All the stories shared in the book are extremely heartbreaking, but there is one in particular that I cannot forget.
The stories of girls and women
It’s the story of Nazik, a nine-year-old girl who found herself alone with Abu Saiaf, an old man who bought her family but decided to sell her mother, brothers, and sister. She saw her mother brutally beaten by Abu Saiaf when she found out that he was keeping Nazik with him. She found herself alone with this horrible, violent man, managing to run away when he went to sleep. She sprinted through the streets with no aim and nowhere to go until she was very tired, and she fell asleep beside a house. A poor family found her and fed her until the father of the family managed to arrange for her escape to Abdullah.
Nazik’s father, who was shot and thrown into a hole, survived and reached a refugee camp, and Abdullah managed to reunite the two. It seems like a positive story of survival, but have they really survived?
In another anecdote, Reem lives with her father, who recently joined Daesh. She spends her days tailoring clothes for other women, and she is protected by her father. When Zuhoor and her children run away from their captor, she asks Reem for help. Reem is able to hide Zuhoor and her children from her father, keeping them in the storage room until they managed to arrange for their escape. Tempted to go with Zuhoor, Reem decided not to in the end.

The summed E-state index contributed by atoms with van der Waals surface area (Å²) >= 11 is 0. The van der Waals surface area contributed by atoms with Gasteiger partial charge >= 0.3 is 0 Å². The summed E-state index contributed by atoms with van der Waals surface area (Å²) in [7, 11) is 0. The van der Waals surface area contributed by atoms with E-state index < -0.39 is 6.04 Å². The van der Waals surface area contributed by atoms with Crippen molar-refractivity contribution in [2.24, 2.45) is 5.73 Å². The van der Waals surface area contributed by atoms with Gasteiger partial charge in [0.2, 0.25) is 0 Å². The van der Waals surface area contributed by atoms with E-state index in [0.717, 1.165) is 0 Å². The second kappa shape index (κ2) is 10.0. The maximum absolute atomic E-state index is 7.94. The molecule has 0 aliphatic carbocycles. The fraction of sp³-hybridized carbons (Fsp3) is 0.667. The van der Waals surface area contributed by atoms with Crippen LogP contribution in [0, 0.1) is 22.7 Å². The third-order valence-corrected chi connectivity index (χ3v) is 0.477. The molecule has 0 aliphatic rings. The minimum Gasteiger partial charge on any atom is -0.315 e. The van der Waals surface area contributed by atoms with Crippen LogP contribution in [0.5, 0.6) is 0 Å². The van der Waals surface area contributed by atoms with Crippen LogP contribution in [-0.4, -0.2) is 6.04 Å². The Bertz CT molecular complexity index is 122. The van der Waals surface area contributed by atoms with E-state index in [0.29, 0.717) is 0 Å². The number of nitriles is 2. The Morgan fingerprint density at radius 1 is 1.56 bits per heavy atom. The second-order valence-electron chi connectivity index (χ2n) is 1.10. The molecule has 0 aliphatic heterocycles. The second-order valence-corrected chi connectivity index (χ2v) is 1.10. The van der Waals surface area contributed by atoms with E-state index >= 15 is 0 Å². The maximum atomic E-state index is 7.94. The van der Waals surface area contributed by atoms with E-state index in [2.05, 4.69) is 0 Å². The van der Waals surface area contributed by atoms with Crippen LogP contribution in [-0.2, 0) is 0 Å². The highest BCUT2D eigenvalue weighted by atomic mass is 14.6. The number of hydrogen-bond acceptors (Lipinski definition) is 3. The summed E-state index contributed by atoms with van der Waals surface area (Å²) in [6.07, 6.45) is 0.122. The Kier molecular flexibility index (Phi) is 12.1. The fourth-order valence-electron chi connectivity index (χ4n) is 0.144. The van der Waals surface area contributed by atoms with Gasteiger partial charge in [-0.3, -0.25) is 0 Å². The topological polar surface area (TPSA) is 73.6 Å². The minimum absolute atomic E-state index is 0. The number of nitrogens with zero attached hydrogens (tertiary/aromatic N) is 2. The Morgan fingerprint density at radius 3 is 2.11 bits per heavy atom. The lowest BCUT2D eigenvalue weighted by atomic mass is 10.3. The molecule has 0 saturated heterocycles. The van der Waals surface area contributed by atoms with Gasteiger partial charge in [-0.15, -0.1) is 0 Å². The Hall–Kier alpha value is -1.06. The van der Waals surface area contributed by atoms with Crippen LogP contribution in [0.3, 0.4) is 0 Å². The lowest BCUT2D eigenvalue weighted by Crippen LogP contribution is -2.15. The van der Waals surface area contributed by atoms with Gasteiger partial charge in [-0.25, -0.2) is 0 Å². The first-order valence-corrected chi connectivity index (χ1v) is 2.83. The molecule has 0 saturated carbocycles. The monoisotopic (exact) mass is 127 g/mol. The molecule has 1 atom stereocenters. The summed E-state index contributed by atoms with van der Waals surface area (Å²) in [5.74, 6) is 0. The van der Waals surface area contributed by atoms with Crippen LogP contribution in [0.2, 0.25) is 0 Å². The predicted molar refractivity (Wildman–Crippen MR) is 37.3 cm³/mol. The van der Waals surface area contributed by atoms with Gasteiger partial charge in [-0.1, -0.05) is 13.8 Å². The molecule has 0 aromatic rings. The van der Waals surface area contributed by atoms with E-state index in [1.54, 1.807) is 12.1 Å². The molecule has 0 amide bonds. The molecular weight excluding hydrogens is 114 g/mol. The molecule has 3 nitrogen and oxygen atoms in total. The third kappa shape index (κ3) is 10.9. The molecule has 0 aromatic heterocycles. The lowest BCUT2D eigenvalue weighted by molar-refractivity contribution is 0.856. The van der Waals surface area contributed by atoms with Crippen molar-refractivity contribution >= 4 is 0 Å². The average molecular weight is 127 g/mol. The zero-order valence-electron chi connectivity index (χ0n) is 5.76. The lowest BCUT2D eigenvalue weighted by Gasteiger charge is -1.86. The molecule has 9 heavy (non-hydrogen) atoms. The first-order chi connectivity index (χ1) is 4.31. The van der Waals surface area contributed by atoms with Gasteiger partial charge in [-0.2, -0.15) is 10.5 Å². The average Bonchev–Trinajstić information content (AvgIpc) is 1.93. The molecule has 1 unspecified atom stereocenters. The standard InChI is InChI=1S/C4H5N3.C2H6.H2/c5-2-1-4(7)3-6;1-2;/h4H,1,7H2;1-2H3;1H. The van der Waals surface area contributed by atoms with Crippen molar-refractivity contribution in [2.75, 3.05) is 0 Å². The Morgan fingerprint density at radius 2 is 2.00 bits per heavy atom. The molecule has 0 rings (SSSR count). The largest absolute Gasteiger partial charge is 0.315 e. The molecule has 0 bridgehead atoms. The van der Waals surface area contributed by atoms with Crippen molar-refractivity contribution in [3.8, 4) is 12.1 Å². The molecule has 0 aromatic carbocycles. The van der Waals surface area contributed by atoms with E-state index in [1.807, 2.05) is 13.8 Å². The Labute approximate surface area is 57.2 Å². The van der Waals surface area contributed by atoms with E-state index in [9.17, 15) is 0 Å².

Badia’a, meanwhile, found tricks to help her escape rape by Daesh fighters, but that didn’t last long. Badia’a was captured with her nephew and another woman. She thought of five tricks to avoid get raped, including not showering, saying she was married — as the men prefer virgins — and saying she was pregnant. When she tried to run away, her excuse was that she had gone out for a walk. And if they asked why she wanted to make a phone call, she planned to say it was only to call her “owner.”
But the “American prince” who bought Badia’a ordered her to have a shower and take a pregnancy test. He raped her that night. To save his face, he told her she could keep the boy she’d claimed was hers, her nephew, but not to tell anyone.
The “American prince” had a wife and a child in America, and he visited them. He told Badia’a how he became a good Muslim, and by being his slave she could be a good Muslim as well: “By me touching you, you will be clean and go to heaven. My touch is a prayer.”
Memories of another Iraq
In another part of the book, Mikhail tells us her memories of these places, and the beauty of these villages. We also hear from Abdullah about cities such as Sinjar, Kujn, and Kajo.
Mikhail remembers times and places at seeming random: “Friday trips to the funfair city, the dress she hated because it was more elegant than it should be, the blacklisted books that were dressed with popular book jacket on al-Mutannabi Street, and the chickpeas trolleys.” Her descriptions take you back to these places with a different life and a happier people.